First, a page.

What: Bizarre Bazaar
Who: Celeste Thibodeau designs
When: Nov. 23-24
Where: Telus Conference Centre
Admission: By donation to Whistler Arts Council
Most shoppers would just pass by a 1940s brocade jacket hanging on the rack at a secondhand store. It’s interesting, but dated. Fun to look at, but not functional.
Clothing designer Celeste Thibodeau of Earthhouse Reconstructed looks past the misshapen item and instead listens to what the fabric has to say, what it wants to be and what it will inspire.
“I am always looking,” she said of her fabric searches. “If I make 10 tunics, they are all slightly different. It is always like an art project, whatever the fabric is. It is calling out to me what it wants to be and I just go through it. So a finished product at the end often doesn’t end up where I first thought it would. As I get going, it is telling you a different story than what I first expected.”
Thibodeau’s wearable art, which takes on a life of its own even before it graces a wearer’s frame, will make its Whistler debut at Whistler’s largest arts and crafts fair, the 19 th annual Bizarre Bazaar on Friday, Nov. 23 from 3 to 9 p.m. and Saturday, Nov. 24 from 10 a.m. to 5 p.m. at the Telus Conference Centre.
Up until now, Celeste has only sold her handmade garments at Khudder in Squamish (which recently closed) and at West Coast festivals, including last year’s Vancouver Folk Festival.
The Squamish artist’s seamstress shop is her living room, usually abuzz with her six and eight-year-old boys. The single mother has managed to do what she loves while still staying at home to raise her kids.
Homegrown operation, homegrown product: her Earthhouse Reconstructed clothing line boasts one-of-a-kind tunics, wrap tops, pants, bags and jewelry, all individually made with plenty of love.
“It’s not infinite mass production,” she said of her business. “It’s more like creating a fun piece of art you can wear that makes you feel unique.”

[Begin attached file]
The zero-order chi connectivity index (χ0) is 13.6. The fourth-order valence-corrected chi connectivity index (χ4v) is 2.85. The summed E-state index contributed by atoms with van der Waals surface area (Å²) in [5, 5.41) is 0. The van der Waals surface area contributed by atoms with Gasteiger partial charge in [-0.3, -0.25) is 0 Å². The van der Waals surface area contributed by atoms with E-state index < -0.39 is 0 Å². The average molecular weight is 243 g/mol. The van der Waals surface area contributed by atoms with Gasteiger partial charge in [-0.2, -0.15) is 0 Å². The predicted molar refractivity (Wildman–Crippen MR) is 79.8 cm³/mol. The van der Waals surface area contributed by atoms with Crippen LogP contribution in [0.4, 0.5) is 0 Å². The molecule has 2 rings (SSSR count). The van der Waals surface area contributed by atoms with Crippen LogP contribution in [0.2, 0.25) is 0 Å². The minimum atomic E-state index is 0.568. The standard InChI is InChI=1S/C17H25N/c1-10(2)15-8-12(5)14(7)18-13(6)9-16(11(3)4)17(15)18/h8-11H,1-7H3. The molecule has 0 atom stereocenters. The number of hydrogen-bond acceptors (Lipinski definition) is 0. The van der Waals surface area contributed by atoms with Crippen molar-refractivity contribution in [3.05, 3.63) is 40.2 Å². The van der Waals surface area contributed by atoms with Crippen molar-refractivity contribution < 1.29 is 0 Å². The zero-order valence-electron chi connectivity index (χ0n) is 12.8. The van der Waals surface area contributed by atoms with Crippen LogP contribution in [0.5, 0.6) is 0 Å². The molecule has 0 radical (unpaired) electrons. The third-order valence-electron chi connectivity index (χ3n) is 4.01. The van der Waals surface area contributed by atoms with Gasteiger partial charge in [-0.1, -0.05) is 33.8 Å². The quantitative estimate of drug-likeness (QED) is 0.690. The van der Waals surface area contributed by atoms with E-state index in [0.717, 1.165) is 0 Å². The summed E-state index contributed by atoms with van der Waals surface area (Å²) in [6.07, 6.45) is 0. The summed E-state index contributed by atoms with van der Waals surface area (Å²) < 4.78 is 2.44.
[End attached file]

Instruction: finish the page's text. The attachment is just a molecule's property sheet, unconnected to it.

Although the Calgary native has sewn all her life, spending seven years as the costume designer for the Brackendale Theatre combined with friends asking her when she would start sewing her own clothing line helped stitch together her entrepreneurial ambitions.
She draws on vintage fabrics as well as brocades and raw silk, basically anything that has jewel tones with plenty of texture. Her designs are rich and colourful as well as functional and fashionable.
“My style basically comes out of me and what I wanted to find (in clothing), but couldn’t find,” she said. “I enjoy clothing. To me, it is an art. I always think you could wear my clothes going out to dinner or to yoga. It’s the same piece. It just depends what mood you are in.”
The yoga instructor will also showcase her jewelry with her clothing line at Bizarre Bazaar.
“I use mainly silver and gem stones, sometimes wood beads,” she said. “I use a lot of pendants that come from Nepal and then I put the pieces together.”
Thibodeau is one of many Sea to Sky artists who will be showcased at Bizarre Bazaar. Other corridor talents to look out for include Whistler Board & Block, Elemi Aromatherapy, Island Garden Design, Whistler’s Own Bakeshop, Hummingbird Hot Glass, Blissworks Design Company, Morgan Beatty, Diddles Paper Mache, Whistler Mountain Chocolate, Luca Stoneworks, Massey Pottery and Baskets, Vanessa Stark paintings, Borgi Rayen jewelry. Whistler Cooks, Morgan Beatty glasswork and Impulse Delight.
The two full days of shopping will also include arts and crafts for kids, baked goods and sandwiches from Alta Lake School, and live music from Rachel Thom, The Kostaman Trio, Gord Rutherford, the Jocelyn Band and Susan Holden.
Admission is by donation to the Whistler Arts Council. Proceeds from the coat check will benefit Girl Guides.
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